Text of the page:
George Thorogood’s signature growling slide tone, bare-knuckled voice,
and rowdy stage antics have helped keep him the perennial “go to” guy
for bad-ass boogie for the last 30 years. Since breaking out in 1976
with George Thorogood & the Destroyers, Thorogood and his band have
bucked trends, and probably risked being tossed into the oldies bin for
refusing to stray from the format of their classic hits such as “Bad to
the Bone,” “One Bourbon, One Scotch, One Beer,” and “Move it on Over.”
We caught up with Thorogood as he was preparing for a European tour in
support of his latest album, The Hard Stuff [Eagle], which dishes up
more of the tough, blues-infused rock that has earned this hard-working
group the title, “The World’s Greatest Bar Band.”
Is it ever difficult to find new songs that keep you inspired, yet don’t stray too far from what the Destroyers are known for?
A lot of the material I select for this band is not unlike an actor selecting the right material for a movie. When you hear a song with the title “Rock Party,” what do you think of? Well, it’s either going to be me or J. Geils. It’s not a big mystery. The mystery is trying to get 13 or 14 good songs. I rarely write songs, but when I do, I always remember one of the guys in the band saying to me, “You’re thinking too much. Be bad or be funny or be both.”
How do come up with guitar solos?
To tell you the truth, I prefer not to solo at all. I’m not much of a soloist, and when it gets past slide guitar or Chuck Berry licks, I’m kind of lost. And even on slide, I’m just repeating everything I’ve done. My style is kind of locked into a certain area, so I try to find tunes that’ll fit with what I already know. These days, I really prefer to turn the guitar solos over to Jimmy Suhler [who joined the Destroyers in 2000]. He comes up with some outstanding stuff.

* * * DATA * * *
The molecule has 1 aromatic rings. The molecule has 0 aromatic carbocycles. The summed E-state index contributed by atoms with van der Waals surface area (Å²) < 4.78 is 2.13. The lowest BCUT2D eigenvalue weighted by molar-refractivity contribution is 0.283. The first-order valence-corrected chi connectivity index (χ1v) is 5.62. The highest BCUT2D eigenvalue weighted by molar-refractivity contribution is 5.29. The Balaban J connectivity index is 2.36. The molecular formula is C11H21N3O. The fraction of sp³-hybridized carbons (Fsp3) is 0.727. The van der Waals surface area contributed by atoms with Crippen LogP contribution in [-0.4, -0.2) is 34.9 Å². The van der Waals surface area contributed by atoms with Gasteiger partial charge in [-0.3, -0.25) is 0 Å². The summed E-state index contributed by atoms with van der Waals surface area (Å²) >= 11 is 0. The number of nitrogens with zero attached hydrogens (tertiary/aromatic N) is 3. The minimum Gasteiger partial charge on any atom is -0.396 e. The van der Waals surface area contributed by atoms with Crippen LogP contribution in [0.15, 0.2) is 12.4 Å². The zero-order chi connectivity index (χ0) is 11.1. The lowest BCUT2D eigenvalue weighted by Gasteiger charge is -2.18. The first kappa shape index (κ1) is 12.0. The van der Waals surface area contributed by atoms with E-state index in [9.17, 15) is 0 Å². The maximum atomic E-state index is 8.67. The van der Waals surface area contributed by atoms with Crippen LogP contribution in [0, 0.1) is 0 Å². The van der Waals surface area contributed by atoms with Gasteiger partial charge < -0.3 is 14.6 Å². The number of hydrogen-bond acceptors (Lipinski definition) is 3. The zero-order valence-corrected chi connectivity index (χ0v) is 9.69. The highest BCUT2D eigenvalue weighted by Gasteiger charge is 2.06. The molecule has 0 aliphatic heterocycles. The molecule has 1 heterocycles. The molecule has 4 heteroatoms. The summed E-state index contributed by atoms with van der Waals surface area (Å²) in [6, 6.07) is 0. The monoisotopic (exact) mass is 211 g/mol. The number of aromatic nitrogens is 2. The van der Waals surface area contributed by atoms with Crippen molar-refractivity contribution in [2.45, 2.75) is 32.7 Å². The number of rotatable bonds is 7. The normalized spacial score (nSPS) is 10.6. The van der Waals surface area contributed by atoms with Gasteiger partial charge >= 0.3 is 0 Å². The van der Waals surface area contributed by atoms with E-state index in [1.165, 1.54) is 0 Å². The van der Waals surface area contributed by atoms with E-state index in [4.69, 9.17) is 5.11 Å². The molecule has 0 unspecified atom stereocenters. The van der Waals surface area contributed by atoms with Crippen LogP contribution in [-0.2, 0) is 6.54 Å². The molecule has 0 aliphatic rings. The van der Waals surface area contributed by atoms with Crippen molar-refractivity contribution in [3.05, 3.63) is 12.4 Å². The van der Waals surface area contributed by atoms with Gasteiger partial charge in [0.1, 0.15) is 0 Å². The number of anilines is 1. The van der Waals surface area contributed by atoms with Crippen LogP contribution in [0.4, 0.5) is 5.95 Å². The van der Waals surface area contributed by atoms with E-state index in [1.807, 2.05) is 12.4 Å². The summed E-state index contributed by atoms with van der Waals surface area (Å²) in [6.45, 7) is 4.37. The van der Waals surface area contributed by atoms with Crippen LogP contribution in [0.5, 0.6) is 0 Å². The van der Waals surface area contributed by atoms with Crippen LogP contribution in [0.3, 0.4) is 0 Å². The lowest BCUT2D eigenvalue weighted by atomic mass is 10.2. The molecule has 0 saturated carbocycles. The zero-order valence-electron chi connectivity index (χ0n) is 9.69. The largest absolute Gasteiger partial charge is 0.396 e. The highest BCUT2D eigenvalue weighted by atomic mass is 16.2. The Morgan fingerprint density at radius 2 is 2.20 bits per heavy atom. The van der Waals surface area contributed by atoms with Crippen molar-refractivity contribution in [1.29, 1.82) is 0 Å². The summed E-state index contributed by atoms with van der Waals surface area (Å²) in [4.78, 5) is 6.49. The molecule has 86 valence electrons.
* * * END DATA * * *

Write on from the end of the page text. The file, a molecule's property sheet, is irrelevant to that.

Do you use the same amps in the studio that you use live?
Sometimes I use a Fender Dual Showman, sometimes I use a Mesa/Boogie, and, occasionally, I’ll use a Fender Princeton. Sometimes, I don’t even know how they’ve got me rigged up because the cord is just trailing off into another room. I might not find out what I played through until a couple of years after the record comes out.
How did the Gibson ES-125 become such a signature instrument for you?
Well, I started on acoustic guitar, so I needed a semi-electric—something with an arched top and the strings raised off the body. I play more like an acoustic player, because I use a thumbpick and a fingerpick. That’s why I can’t jam. If you give me a Stratocaster or a Les Paul, I just can’t play them. Unless I’m playing an acoustic part, I always use the 125. It’s not a high-quality instrument like an ES-355 or a Jimmy Page Signature Les Paul. It’s a cheap guitar with P-90 pickups, but it works for me. I think it looks cool, too—kind of like what Chuck Berry played in the ’50s.
You’ve always had a very thick distortion sound. How do you get your tone?